Faithless Electors Ditched Hillary Clinton, But That's Not A Bad Thing For Democrats

Former Democratic presidential candidate Hillary Clinton arrives for a portrait unveiling for outgoing Senate Minority Leader Senator Harry Reid (D-NV) on Capitol Hill December 8, 2016 in Washington, DC. / AFP / Brendan Smialowski (Photo credit should read BRENDAN SMIALOWSKI/AFP/Getty Images)
Source: BRENDAN SMIALOWSKI/AFP/Getty Images

On Monday, wishful thinking Democrats around the country were holding their breath, hoping for an Electoral College Miracle. Namely, the great hope was that 37 Republican electors would realize that their heretofore symbolic role was possibly America's last exit before we found ourselves stuck on the Orange Highway to Crazytown, and vote for someone else. But the Republicans, by and large, toed the line — and in fact the Democrats had more faithless electors. But what does having more faithless electors say about Hillary Clinton? Not much and certainly nothing negative.

This isn't to say that the faithless elector votes were meaningless — far from it. On the Republican side, two Texas electors couldn't bring themselves to vote for Donald Trump. Chris Suprun, who had been vocal about his intentions to not vote for Trump, chose to support what-passes-for-moderate-now-I-guess Ohio Gov. John Kasich, while Bill Greene supported Ron Paul, the former U.S. representative from the state.

On the Democratic side, the five faithless electors came from two states: one elector supported Bernie Sanders over Hillary Clinton in Hawaii, while in Washington State, three electors voted for former secretary of state Colin Powell; a fourth voted for Native American leader Faith Spotted Eagle, marking the first time a Native American has gotten an Electoral College vote in American history.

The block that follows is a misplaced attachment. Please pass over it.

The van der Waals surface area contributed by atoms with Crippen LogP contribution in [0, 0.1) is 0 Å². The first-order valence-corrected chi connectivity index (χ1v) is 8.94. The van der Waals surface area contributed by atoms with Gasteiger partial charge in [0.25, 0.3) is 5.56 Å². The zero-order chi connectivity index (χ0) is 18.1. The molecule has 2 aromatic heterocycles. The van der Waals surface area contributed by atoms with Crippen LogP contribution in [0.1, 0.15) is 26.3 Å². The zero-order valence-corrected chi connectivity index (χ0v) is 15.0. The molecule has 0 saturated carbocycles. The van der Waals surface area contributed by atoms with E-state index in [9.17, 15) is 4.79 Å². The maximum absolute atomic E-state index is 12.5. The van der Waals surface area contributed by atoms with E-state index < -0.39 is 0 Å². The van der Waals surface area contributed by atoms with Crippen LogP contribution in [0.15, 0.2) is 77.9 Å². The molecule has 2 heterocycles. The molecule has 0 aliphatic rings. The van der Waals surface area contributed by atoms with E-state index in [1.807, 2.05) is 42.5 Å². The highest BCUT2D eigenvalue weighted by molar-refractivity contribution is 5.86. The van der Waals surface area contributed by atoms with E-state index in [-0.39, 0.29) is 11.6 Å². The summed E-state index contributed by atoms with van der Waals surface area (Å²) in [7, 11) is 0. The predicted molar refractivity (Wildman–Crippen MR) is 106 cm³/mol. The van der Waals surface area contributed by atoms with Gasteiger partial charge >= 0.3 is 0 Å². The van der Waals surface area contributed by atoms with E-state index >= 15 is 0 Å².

But what does it all mean? Logistically, very little. Trump had no problem getting to 270 votes, so he's going to be the president. Moreover, while some see the faithless elector push as an "oopsie-daisy" "beclownment," as Slate's Jim Newell wrote, the fact that five of Clinton's 232 electors decided to use their 25 seconds of civic duty to make a statement about the embarrassing joke that is the Electoral College seems, at worst, harmless, and, at best, borderline responsible.

What it definitely is not is some sort of dig at Clinton. A faithless elector in Maine, who attempted to vote for Sanders instead of Clinton, but was ruled out of order, said in a statement on Facebook that "I mean no disrespect to our nominee." The elector was forced to re-cast his vote for Clinton.

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In the end, the best insight into the higher number of faithless electors for Clinton comes down to that oft-quoted (maybe over-quoted) Janis Joplin line, "Freedom's just another word for nothing left to lose." It's a tricky philosophy to grapple with sometimes, how to make the most out of a situation where you have nothing, but it's one that Democrats better come to terms with, and fast.

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